• Community support is associated with better antiretroviral treatment outcomes in a resource-limited rural district in Malawi.

      Zachariah, R; Teck, R; Buhendwa, L; Fitzgerald, M; Labana, S; Chinji, C; Humblet, P; Harries, A D; Médecins Sans Frontières, Medical Department (Operational Research), Brussels Operational Center, 68 Rue de Gasperich, L-1617, Luxembourg, Belgium. zachariah@internet.lu (Elsevier, 2007-01)
      A study was carried in a rural district in Malawi among HIV-positive individuals placed on antiretroviral treatment (ART) in order to verify if community support influences ART outcomes. Standardized ART outcomes in areas of the district with and without community support were compared. Between April 2003 (when ART was started) and December 2004 a total of 1634 individuals had been placed on ART. Eight hundred and ninety-five (55%) individuals were offered community support, while 739 received no such support. For all patients placed on ART with and without community support, those who were alive and continuing ART were 96 and 76%, respectively (P<0.001); death was 3.5 and 15.5% (P<0.001); loss to follow-up was 0.1 and 5.2% (P<0.001); and stopped ART was 0.8 and 3.3% (P<0.001). The relative risks (with 95% CI) for alive and on ART [1.26 (1.21-1.32)], death [0.22 (0.15-0.33)], loss to follow-up [0.02 (0-0.12)] and stopped ART [0.23 (0.08-0.54)] were all significantly better in those offered community support (P<0.001). Community support is associated with a considerably lower death rate and better overall ART outcomes. The community might be an unrecognized and largely 'unexploited resource' that could play an important contributory role in countries desperately trying to scale up ART with limited resources.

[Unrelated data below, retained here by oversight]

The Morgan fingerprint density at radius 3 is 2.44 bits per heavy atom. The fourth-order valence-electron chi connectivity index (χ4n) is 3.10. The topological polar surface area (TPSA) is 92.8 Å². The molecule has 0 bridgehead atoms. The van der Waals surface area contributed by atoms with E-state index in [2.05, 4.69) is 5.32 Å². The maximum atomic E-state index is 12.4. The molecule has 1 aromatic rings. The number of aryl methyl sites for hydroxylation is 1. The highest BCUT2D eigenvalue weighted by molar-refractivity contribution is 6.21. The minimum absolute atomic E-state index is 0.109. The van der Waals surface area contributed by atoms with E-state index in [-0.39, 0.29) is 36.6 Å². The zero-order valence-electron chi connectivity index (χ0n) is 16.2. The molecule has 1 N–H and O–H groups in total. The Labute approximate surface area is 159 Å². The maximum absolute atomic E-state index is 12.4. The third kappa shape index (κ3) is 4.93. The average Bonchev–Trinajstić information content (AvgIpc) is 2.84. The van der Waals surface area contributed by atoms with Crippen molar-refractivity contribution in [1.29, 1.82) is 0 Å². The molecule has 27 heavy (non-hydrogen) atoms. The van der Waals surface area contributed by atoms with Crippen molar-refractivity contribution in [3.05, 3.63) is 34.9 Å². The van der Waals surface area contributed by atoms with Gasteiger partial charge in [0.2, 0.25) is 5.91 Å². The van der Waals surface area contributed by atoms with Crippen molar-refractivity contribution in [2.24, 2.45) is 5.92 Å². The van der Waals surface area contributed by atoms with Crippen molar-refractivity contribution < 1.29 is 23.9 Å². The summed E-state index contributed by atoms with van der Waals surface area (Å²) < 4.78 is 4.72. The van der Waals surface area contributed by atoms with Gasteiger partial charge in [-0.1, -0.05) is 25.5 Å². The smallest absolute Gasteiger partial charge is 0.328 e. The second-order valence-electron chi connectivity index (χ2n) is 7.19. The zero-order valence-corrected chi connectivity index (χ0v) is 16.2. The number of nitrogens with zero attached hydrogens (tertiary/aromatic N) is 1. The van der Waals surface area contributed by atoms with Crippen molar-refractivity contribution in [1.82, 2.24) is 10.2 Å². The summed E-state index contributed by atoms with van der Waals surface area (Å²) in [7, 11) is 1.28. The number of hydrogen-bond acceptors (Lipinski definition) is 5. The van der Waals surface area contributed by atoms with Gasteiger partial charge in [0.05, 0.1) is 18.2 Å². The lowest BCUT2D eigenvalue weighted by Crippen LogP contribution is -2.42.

• How can the community contribute in the fight against HIV/AIDS and tuberculosis? An example from a rural district in Malawi.

      Zachariah, R; Teck, R; Buhendwa, L; Labana, S; Chinji, C; Humblet, P; Harries, A D; Médecins sans Frontières, Medical Department (Operational Research), Brussels Operational Center, Belgium. zachariah@internet.lu (Elsevier, 2006-02)
      This paper describes (a) the experience of initiating community involvement in HIV/AIDS and tuberculosis (TB) activities in a rural district in Malawi and (b) some of the different ways in which the community is contributing in the fight against these two diseases and the outcomes of their involvement. During a 2-year period, a total of 21,358 (41%) of 52,510 HIV tests performed at voluntary counselling and HIV testing (VCT) sites in the district were conducted by lay community counsellors. A team of 465 community volunteers, 1,362 trained family caregivers and 9 community nurses provided care and support to 5,106 HIV-positive individuals, of whom 2,006 (39%) were in WHO stage III or IV. All those in WHO stage III or IV were on co-trimoxazole prophylaxis and 895 (45%) of these were also on antiretroviral treatment. A total of 2,714 TB patients, of whom 1627 (60%) were HIV-positive, also received care and support. A total of 1,694 orphans were trained in vocational skills. Twelve vegetable gardens and three maize farms were set up, and pre-school activities were organised for 900 orphans. Communities can play an important contributory role in reducing the burden of HIV/AIDS and TB and in mitigating its impact. Despite this, community resources in most settings are often under-exploited and their role remains undefined.